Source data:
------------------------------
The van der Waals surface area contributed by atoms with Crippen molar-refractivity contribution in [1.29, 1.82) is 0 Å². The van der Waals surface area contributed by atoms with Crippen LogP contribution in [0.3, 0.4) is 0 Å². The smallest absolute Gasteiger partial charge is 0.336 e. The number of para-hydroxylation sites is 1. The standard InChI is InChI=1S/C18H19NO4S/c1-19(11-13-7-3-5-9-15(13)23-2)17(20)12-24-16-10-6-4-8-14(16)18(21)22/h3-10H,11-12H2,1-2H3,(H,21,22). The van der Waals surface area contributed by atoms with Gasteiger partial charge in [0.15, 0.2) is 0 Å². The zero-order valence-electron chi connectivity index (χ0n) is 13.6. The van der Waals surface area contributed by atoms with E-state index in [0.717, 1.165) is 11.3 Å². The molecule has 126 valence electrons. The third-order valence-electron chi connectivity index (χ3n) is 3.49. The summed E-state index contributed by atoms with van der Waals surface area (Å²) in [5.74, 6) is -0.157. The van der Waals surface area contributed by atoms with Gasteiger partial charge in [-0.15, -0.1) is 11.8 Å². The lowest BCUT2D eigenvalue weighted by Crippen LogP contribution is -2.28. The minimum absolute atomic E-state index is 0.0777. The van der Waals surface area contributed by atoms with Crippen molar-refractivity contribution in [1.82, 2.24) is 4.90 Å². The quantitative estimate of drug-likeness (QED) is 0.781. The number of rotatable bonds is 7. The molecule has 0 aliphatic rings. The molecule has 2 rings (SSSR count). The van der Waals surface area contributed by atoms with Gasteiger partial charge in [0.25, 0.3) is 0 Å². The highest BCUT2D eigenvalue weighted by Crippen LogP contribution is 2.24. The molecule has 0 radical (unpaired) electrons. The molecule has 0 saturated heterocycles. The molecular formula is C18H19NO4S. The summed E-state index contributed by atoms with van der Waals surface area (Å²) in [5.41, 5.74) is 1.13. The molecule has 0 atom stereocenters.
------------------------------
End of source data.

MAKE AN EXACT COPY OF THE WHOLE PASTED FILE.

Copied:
The van der Waals surface area contributed by atoms with Crippen molar-refractivity contribution in [1.29, 1.82) is 0 Å². The van der Waals surface area contributed by atoms with Crippen LogP contribution in [0.3, 0.4) is 0 Å². The smallest absolute Gasteiger partial charge is 0.336 e. The number of para-hydroxylation sites is 1. The standard InChI is InChI=1S/C18H19NO4S/c1-19(11-13-7-3-5-9-15(13)23-2)17(20)12-24-16-10-6-4-8-14(16)18(21)22/h3-10H,11-12H2,1-2H3,(H,21,22). The van der Waals surface area contributed by atoms with Gasteiger partial charge in [0.15, 0.2) is 0 Å². The zero-order valence-electron chi connectivity index (χ0n) is 13.6. The van der Waals surface area contributed by atoms with E-state index in [0.717, 1.165) is 11.3 Å². The molecule has 126 valence electrons. The third-order valence-electron chi connectivity index (χ3n) is 3.49. The summed E-state index contributed by atoms with van der Waals surface area (Å²) in [5.74, 6) is -0.157. The van der Waals surface area contributed by atoms with Gasteiger partial charge in [-0.15, -0.1) is 11.8 Å². The lowest BCUT2D eigenvalue weighted by Crippen LogP contribution is -2.28. The minimum absolute atomic E-state index is 0.0777. The van der Waals surface area contributed by atoms with Crippen molar-refractivity contribution in [1.82, 2.24) is 4.90 Å². The quantitative estimate of drug-likeness (QED) is 0.781. The number of rotatable bonds is 7. The molecule has 0 aliphatic rings. The molecule has 2 rings (SSSR count). The van der Waals surface area contributed by atoms with Gasteiger partial charge in [0.25, 0.3) is 0 Å². The highest BCUT2D eigenvalue weighted by Crippen LogP contribution is 2.24. The molecule has 0 radical (unpaired) electrons. The molecule has 0 saturated heterocycles. The molecular formula is C18H19NO4S. The summed E-state index contributed by atoms with van der Waals surface area (Å²) in [5.41, 5.74) is 1.13. The molecule has 0 atom stereocenters.